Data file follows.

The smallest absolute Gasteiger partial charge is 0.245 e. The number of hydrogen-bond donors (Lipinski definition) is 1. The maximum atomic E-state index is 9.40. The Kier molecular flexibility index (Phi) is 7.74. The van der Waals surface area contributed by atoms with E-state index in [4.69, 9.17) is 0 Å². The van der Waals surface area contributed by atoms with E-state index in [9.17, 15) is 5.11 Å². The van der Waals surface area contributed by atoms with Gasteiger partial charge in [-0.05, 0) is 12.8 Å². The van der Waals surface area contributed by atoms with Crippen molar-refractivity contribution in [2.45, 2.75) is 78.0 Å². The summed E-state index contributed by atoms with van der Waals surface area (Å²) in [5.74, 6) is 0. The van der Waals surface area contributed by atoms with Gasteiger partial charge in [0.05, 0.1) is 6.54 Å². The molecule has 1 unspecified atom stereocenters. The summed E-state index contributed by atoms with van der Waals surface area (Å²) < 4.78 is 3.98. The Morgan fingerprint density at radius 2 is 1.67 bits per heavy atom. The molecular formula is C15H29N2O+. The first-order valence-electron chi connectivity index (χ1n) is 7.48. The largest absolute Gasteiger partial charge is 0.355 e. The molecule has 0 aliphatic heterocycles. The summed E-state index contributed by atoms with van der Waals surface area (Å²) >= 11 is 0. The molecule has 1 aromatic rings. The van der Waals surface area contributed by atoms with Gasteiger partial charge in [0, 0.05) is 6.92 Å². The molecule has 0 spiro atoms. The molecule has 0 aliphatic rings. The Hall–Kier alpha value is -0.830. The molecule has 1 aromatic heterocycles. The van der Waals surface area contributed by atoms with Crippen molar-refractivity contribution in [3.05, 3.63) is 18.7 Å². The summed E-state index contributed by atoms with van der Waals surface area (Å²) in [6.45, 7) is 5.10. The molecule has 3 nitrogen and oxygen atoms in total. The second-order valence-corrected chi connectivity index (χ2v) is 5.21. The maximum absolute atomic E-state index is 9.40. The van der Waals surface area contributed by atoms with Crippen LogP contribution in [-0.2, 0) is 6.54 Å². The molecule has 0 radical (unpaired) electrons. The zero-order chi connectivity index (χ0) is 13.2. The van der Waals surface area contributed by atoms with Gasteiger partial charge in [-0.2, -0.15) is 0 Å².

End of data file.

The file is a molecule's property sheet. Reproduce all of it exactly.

The smallest absolute Gasteiger partial charge is 0.245 e. The number of hydrogen-bond donors (Lipinski definition) is 1. The maximum atomic E-state index is 9.40. The Kier molecular flexibility index (Phi) is 7.74. The van der Waals surface area contributed by atoms with E-state index in [4.69, 9.17) is 0 Å². The van der Waals surface area contributed by atoms with E-state index in [9.17, 15) is 5.11 Å². The van der Waals surface area contributed by atoms with Gasteiger partial charge in [-0.05, 0) is 12.8 Å². The van der Waals surface area contributed by atoms with Crippen molar-refractivity contribution in [2.45, 2.75) is 78.0 Å². The summed E-state index contributed by atoms with van der Waals surface area (Å²) in [5.74, 6) is 0. The van der Waals surface area contributed by atoms with Gasteiger partial charge in [0.05, 0.1) is 6.54 Å². The molecule has 1 unspecified atom stereocenters. The summed E-state index contributed by atoms with van der Waals surface area (Å²) < 4.78 is 3.98. The Morgan fingerprint density at radius 2 is 1.67 bits per heavy atom. The molecular formula is C15H29N2O+. The first-order valence-electron chi connectivity index (χ1n) is 7.48. The largest absolute Gasteiger partial charge is 0.355 e. The molecule has 0 aliphatic heterocycles. The summed E-state index contributed by atoms with van der Waals surface area (Å²) >= 11 is 0. The molecule has 1 aromatic rings. The van der Waals surface area contributed by atoms with Gasteiger partial charge in [0, 0.05) is 6.92 Å². The molecule has 0 spiro atoms. The molecule has 0 aliphatic rings. The Hall–Kier alpha value is -0.830. The molecule has 1 aromatic heterocycles. The van der Waals surface area contributed by atoms with Crippen molar-refractivity contribution in [3.05, 3.63) is 18.7 Å². The summed E-state index contributed by atoms with van der Waals surface area (Å²) in [6.45, 7) is 5.10. The molecule has 3 nitrogen and oxygen atoms in total. The second-order valence-corrected chi connectivity index (χ2v) is 5.21. The maximum absolute atomic E-state index is 9.40. The van der Waals surface area contributed by atoms with Crippen LogP contribution in [-0.2, 0) is 6.54 Å². The molecule has 0 radical (unpaired) electrons. The zero-order chi connectivity index (χ0) is 13.2. The van der Waals surface area contributed by atoms with Gasteiger partial charge in [-0.2, -0.15) is 0 Å².